Two nights into what already appears to be a mutually beneficial relationship, the 27-year-old looks invigorated on both ends. He's already exuding bits of effort that were swallowed during his time in Cleveland. The willingness to sacrifice his body is particularly notable—not so much on bang-bang block/charge plays, but, for example: hitting the deck to draw a foul when Davis Bertans nudged his shoulder—something he tried against C.J. McCollum the previous night, too—or rushing across the paint to hack Pau Gasol and prevent an open layup. (Gasol wound up going 1-for-2 at the line, late in a one-possession game.)

Those plays, and that hustle, matter. Crowder spent the entirety of his first game at small forward, but played the four alongside Gobert, and lator Favors against San Antonio on Monday night; that may foreshadow Utah's eventual starting five, but until a change is made this team's bedrock, barometer, and most frequent dilemma can be found in the frontcourt.

Spacing issues are unavoidable against smart defenses when Gobert and Favors share the floor, but the duo has dominated on both ends over their last 15 games, producing an offensive rating that’d rank first in the league by 2.4 points per 100 possessions. Lineups that feature both bigs are absolutely conquering the offensive and defensive glass, too.

Pick and rolls featuring either big spotted up in the corner, or in the dunker’s spot, usually end in a turnover or hideous floater, but on occasion Utah will find a way to crack the window open and let a little breeze through their offense. It helps that Favors can really pass.


In the fourth quarter of Monday's comeback win against the Spurs, Snyder rode with Favors at the five and surrounded him with Mitchell, Ingles, Crowder, and Royce O'Neale (whose increased minutes since Thabo Sefolosha's season-ending injury have become a blessing in disguise). Utah had enough space and intelligence to pick-and-roll San Antonio into submission. There's no script with this team. They simply surf the most attractive wave and have enough quality lineup combinations to make it work.

The Jazz would not make the playoffs if the season ended today, but FiveThirtyEight’s forecast is bullish on their chances, mostly because they only have ten road games left. (Ten!) This win streak came during the hardest section of their schedule, which speaks volumes to how hard they play, and how well they function when healthy.

The recent offensive surge is likely unsustainable, but they have enough spunk, competence, and versatility to scare somebody in the first round. Mitchell is fearlessly willing to splash color on offensive possessions that crap out by hijacking them with his Slam Dunk Contest-caliber bounce; the Jazz have a stable of capable wings who can make rotating defenders look silly by attacking closeouts and running secondary pick-and-rolls.

Even though most/all playoff runs in the Western Conference will lead straight into a Bay Area slaughterhouse, Utah’s recent play is well earned and awesome to see. They’re deep, skilled, and filled with hungry players who go hard within their own limitations. This isn't a mirage.


3. Michael Kidd-Gilchrist is Still Out Here

One of the harshest moments heard in any random League Pass broadcast occurs whenever opposing announcers react to Michael Kidd-Gilchrist’s jump shot, as if he hasn't been in the league for six years.

If it clangs off the rim at an awkward angle, they’ll conclude that he’s “open for a reason,” chuckle, and maybe make some cruel comment about the unsightly aesthetics. Even worse, if it happens to go in. The response then ranges from confusion to righteous anger. "Are you freaking kidding me?"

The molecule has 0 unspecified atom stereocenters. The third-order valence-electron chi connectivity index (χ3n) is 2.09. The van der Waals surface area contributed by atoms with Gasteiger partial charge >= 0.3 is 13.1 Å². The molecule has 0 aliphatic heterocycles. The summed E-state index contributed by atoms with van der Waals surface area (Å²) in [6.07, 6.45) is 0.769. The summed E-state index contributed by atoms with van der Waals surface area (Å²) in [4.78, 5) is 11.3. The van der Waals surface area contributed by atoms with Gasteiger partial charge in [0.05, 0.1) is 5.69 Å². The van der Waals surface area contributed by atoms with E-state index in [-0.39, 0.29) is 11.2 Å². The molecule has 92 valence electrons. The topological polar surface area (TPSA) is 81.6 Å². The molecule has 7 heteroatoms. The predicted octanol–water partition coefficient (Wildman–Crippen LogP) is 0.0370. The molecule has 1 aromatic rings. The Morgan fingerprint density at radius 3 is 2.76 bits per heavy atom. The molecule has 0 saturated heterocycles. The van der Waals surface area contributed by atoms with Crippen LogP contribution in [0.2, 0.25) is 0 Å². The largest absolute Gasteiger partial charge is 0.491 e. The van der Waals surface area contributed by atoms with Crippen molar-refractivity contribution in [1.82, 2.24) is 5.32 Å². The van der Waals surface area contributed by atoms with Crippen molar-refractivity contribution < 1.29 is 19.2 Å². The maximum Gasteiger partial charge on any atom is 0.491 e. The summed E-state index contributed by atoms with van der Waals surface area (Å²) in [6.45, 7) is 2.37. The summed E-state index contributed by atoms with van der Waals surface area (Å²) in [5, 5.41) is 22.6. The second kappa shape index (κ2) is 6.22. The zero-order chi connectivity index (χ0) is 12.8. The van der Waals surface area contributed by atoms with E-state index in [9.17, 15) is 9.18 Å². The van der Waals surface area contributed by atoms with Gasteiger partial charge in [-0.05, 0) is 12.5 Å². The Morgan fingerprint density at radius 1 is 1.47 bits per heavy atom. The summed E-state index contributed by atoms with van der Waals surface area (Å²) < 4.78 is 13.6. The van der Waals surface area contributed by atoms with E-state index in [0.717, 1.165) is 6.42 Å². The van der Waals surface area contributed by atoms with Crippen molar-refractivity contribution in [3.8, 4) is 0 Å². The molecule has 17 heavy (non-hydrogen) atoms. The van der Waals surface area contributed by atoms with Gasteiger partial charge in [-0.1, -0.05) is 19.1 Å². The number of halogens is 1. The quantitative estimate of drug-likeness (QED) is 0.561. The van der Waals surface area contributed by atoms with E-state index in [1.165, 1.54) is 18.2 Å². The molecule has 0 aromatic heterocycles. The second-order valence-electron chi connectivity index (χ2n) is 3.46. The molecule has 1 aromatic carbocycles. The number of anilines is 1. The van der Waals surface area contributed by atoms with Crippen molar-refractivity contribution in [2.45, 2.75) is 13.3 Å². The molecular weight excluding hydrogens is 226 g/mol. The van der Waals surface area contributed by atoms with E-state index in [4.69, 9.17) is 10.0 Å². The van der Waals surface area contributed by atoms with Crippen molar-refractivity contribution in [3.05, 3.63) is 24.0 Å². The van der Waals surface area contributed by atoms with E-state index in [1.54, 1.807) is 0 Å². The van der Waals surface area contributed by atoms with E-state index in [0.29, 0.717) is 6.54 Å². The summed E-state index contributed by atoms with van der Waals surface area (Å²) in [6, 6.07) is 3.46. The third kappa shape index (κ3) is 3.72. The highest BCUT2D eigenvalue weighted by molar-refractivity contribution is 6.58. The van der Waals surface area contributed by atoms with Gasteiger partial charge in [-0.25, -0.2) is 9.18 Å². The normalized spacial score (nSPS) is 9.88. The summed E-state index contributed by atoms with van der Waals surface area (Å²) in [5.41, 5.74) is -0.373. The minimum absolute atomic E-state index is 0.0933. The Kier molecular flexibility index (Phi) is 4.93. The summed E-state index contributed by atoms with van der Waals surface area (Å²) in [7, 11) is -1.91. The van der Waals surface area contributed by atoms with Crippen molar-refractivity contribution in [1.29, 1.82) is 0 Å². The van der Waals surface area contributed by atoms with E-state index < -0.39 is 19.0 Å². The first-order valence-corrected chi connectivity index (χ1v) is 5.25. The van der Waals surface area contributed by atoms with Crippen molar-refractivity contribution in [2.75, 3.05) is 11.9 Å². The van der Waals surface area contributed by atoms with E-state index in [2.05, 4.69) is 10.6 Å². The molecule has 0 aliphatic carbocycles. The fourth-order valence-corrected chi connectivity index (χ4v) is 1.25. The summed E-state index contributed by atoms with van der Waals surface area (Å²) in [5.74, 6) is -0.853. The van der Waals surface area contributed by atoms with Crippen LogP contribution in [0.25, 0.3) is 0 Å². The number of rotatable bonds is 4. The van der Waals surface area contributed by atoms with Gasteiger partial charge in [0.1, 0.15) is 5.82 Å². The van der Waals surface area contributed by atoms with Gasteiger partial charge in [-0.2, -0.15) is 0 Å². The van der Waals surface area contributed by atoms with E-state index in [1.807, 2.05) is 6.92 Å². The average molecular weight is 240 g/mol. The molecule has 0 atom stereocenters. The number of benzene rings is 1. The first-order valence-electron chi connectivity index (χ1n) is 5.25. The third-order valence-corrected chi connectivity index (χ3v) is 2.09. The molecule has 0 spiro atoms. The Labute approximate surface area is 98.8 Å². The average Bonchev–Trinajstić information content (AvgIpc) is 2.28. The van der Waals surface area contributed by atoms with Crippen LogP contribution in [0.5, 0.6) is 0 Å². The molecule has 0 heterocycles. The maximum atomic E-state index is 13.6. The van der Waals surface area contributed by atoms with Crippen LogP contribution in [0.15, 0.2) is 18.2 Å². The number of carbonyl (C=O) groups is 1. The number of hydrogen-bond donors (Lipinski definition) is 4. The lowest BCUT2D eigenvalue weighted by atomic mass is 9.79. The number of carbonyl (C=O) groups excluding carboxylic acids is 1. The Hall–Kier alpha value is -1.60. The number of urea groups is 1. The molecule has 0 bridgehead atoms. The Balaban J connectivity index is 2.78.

Kidd-Gilchrist’s narrative feels ancient because it’s unchanging, but he’s still only 24 years old, just sort of floating through another season where he treats every possession like it’s a battle for the last warm burrito in the universe. Most of his minutes are with Kemba Walker and Charlotte’s bench has been gruesome for most of the year, but MKG’s on/off numbers are once again excellent.

For all the damage that shot does to Charlotte’s offense, Kidd-Gilchrist works like a dog on the defensive end, gang rebounding, taking responsibility for the hardest cover so Walker or Nicolas Batum don’t have to worry about it, etc. No, he doesn’t have a jumper and has never been much of a playmaker, either. But Kidd-Gilchrist is at least conscious of his flaws and does his best to cover them up without sweeping them under the rug entirely (he’s actually above-average at his position on long twos right now).


Is his presence a net positive? I’d lean slightly towards cautious pessimism, but it’s not as black and white as it appears, especially if he stays healthy for the foreseeable future. This isn't as good (or bad) as he'll forever be.

4. The Spurs Need a Nickname

Five-man unit nicknames are the greatest. They peaked with the Death Lineup (Steph Curry, Klay Thompson, Andre Iguodala, Harrison Barnes, and Draymond Green), which mutated into the unfortunately labeled “Hampton Five” when Kevin Durant replaced Barnes. Before that we had “A Tribe Called Bench," a Los Angeles Clippers special that featured Eric Bledsoe, Jamal Crawford, Matt Barnes, huggable Ronny Turiaf, and Lamar Odom. Even further back was “The Bench Mob” in Sacramento at the turn of the millennium.

For whatever reason (probably because it’s fun and cool) we’re now seeing a slight resurgence in the form of Miami’s “Platinum Group"—they really should be called the “Platinum Club”—comprised of Josh Richardson, Justise Winslow, Kelly Olynyk, Bam Adebayo, and Wayne Ellington. Toronto has the “Shadow Team” or as I dubbed them in early December: “C.J. + The Babies": C.J. Miles, Fred VanVleet, Delon Wright, Jakob Poeltl, and Pascal Siakam. (They’re still C.J. + The Babies in my heart even when Norm Powell moonlights as a backup singer.)

And now, since Gregg Popovich replaced Pau Gasol in the starting lineup with Davis Bertans, a new (old?) group is beginning to form in San Antonio. It’s a bench unit that features Gasol, Tony Parker, Manu Ginobili, Patty Mills, and LaMarcus Aldridge.